Grow up, but don't

There is a fundamental conflict in parenting, and from the moment my first child was born, it has eaten away at me.  The conflict is this:

I am responsible for making my children responsible.  But I also love their lack of responsibility.

For example, I sent Isaac downstairs last night to brush his teeth and get ready for bed.  On any given night, one can expect mixed results from this command.  On one night, he may charge downstairs and be back in three minutes, breath minty, pajamas on and book in hand; on another, he may trudge slowly down the stairs and disappear for thirty minutes or more, putzing around.

Actually, that last phrase is a perfect way to describe the conflict.  To me, it's putzing around.  But to him, it's creating new video game monsters and figuring out their moves, or exploring abandoned castles, or creating entire worlds and characters out of paper bits and string.

Every single last one of those behaviors are behaviors I want to encourage.  I see myself in him; I remember wheedling away countless hours doing precisely the same thing, even into my twenties.  I love that he does that; I want to hear about the new enemies he's created for "Mega Man X 10" and the rules of the new game he's created.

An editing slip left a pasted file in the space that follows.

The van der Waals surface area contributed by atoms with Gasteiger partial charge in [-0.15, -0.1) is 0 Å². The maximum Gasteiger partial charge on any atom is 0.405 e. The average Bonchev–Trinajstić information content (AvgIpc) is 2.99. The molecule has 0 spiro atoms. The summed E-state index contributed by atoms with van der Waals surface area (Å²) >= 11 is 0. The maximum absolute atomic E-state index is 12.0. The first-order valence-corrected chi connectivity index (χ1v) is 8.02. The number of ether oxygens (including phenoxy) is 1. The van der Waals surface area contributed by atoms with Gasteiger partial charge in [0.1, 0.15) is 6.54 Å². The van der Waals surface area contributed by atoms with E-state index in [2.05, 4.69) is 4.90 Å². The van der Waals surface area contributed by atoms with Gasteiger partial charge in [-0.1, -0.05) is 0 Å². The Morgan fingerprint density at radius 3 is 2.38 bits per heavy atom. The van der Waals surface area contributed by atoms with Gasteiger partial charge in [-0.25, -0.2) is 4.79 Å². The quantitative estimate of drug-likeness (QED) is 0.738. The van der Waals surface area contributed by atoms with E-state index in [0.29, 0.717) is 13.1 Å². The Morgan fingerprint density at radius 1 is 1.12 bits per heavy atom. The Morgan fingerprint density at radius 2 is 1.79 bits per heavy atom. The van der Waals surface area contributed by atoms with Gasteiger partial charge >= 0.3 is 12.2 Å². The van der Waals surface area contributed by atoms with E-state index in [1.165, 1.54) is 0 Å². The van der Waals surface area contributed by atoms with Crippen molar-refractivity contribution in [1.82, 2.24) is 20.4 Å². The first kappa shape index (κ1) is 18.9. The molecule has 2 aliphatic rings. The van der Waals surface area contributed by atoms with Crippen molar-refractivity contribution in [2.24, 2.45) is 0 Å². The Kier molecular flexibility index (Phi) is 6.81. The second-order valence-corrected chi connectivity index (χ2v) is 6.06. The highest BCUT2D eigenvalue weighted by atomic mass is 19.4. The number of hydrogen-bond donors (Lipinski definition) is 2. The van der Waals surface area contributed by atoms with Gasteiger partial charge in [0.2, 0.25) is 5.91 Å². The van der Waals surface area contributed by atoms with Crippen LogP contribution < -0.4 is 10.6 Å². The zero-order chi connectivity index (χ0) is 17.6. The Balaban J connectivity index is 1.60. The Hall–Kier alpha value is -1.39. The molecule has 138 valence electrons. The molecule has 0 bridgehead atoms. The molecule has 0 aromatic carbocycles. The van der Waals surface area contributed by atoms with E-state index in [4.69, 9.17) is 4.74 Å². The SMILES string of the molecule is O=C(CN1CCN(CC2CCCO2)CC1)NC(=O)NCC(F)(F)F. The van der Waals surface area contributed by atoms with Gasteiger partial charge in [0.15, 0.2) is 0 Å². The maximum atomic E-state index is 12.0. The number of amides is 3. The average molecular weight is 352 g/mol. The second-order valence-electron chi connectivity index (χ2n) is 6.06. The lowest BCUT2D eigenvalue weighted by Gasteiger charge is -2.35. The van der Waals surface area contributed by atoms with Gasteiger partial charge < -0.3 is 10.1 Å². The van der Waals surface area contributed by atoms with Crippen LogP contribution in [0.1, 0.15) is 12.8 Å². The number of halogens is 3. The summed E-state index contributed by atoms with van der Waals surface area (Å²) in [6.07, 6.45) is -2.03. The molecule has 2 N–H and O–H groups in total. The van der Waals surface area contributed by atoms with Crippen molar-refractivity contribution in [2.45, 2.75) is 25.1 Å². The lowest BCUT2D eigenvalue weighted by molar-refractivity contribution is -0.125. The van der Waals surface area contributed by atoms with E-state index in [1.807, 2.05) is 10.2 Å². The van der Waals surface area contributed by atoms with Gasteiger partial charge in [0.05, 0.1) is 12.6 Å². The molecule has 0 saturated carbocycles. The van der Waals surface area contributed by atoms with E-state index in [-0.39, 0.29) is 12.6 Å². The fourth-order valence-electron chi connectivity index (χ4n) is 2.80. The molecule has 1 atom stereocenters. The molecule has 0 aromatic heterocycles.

But dammit, I also want him to go to bed.

The problem is, these inspirations don't just strike him at opportune times; they strike him at all times.  Left to his own devices, he would never put on his pajamas or brush his teeth.  He would chatter, and extoll, and leap, and shoot lasers (read:  throw things at the walls).

No, that's not exactly right.  The problem isn't that the ideas come to him at all times.  The problem is that I'm the one who needs to teach him that sometimes, you need to put all those awesome ideas away and do a job.  It is not always okay to ignore your responsibilities and do whatever takes your fancy.  My goal isn't to crush his imagination or his spirit.  But learning to channel those urges is the same as learning to suppress them, to some degree.  His wild spirit and inventiveness are damaged by my interference, however hard I try to spare them.

In a very real sense, as his parent, I have an obligation to ruin some of the things I love about him the most.

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